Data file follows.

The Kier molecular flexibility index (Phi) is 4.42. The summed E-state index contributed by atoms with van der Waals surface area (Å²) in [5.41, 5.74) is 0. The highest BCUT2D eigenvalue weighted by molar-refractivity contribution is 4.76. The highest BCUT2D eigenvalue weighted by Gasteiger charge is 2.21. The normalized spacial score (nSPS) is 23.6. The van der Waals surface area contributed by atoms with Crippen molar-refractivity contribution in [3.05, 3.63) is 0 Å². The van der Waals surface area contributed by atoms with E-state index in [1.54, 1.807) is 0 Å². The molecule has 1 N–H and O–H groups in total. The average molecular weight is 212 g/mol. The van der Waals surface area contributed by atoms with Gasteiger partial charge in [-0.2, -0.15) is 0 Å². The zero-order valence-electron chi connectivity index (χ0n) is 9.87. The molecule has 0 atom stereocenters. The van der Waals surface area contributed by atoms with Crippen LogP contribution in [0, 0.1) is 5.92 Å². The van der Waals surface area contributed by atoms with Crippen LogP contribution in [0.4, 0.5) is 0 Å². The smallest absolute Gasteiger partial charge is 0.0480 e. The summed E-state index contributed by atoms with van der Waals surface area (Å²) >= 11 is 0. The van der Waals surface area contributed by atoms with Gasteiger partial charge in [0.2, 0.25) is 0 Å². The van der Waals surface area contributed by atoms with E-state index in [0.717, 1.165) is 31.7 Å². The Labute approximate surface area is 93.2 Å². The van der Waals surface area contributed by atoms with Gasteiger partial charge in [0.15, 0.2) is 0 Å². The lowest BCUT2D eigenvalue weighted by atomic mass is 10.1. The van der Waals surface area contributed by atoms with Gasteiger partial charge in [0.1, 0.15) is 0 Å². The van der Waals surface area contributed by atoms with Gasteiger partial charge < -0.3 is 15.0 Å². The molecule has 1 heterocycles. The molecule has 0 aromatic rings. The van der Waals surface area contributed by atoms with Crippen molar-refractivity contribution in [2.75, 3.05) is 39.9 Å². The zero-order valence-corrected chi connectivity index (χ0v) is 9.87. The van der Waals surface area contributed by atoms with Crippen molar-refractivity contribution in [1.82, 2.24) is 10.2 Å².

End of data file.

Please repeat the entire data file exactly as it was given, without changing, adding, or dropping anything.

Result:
The Kier molecular flexibility index (Phi) is 4.42. The summed E-state index contributed by atoms with van der Waals surface area (Å²) in [5.41, 5.74) is 0. The highest BCUT2D eigenvalue weighted by molar-refractivity contribution is 4.76. The highest BCUT2D eigenvalue weighted by Gasteiger charge is 2.21. The normalized spacial score (nSPS) is 23.6. The van der Waals surface area contributed by atoms with Crippen molar-refractivity contribution in [3.05, 3.63) is 0 Å². The van der Waals surface area contributed by atoms with E-state index in [1.54, 1.807) is 0 Å². The molecule has 1 N–H and O–H groups in total. The average molecular weight is 212 g/mol. The van der Waals surface area contributed by atoms with Gasteiger partial charge in [-0.2, -0.15) is 0 Å². The zero-order valence-electron chi connectivity index (χ0n) is 9.87. The molecule has 0 atom stereocenters. The van der Waals surface area contributed by atoms with Crippen LogP contribution in [0, 0.1) is 5.92 Å². The van der Waals surface area contributed by atoms with Crippen LogP contribution in [0.4, 0.5) is 0 Å². The smallest absolute Gasteiger partial charge is 0.0480 e. The summed E-state index contributed by atoms with van der Waals surface area (Å²) >= 11 is 0. The van der Waals surface area contributed by atoms with Gasteiger partial charge in [0.2, 0.25) is 0 Å². The van der Waals surface area contributed by atoms with E-state index in [0.717, 1.165) is 31.7 Å². The Labute approximate surface area is 93.2 Å². The van der Waals surface area contributed by atoms with Gasteiger partial charge in [0.15, 0.2) is 0 Å². The lowest BCUT2D eigenvalue weighted by atomic mass is 10.1. The van der Waals surface area contributed by atoms with Gasteiger partial charge in [0.1, 0.15) is 0 Å². The van der Waals surface area contributed by atoms with Gasteiger partial charge < -0.3 is 15.0 Å². The molecule has 1 heterocycles. The molecule has 0 aromatic rings. The van der Waals surface area contributed by atoms with Crippen molar-refractivity contribution in [2.75, 3.05) is 39.9 Å². The zero-order valence-corrected chi connectivity index (χ0v) is 9.87. The van der Waals surface area contributed by atoms with Crippen molar-refractivity contribution in [1.82, 2.24) is 10.2 Å².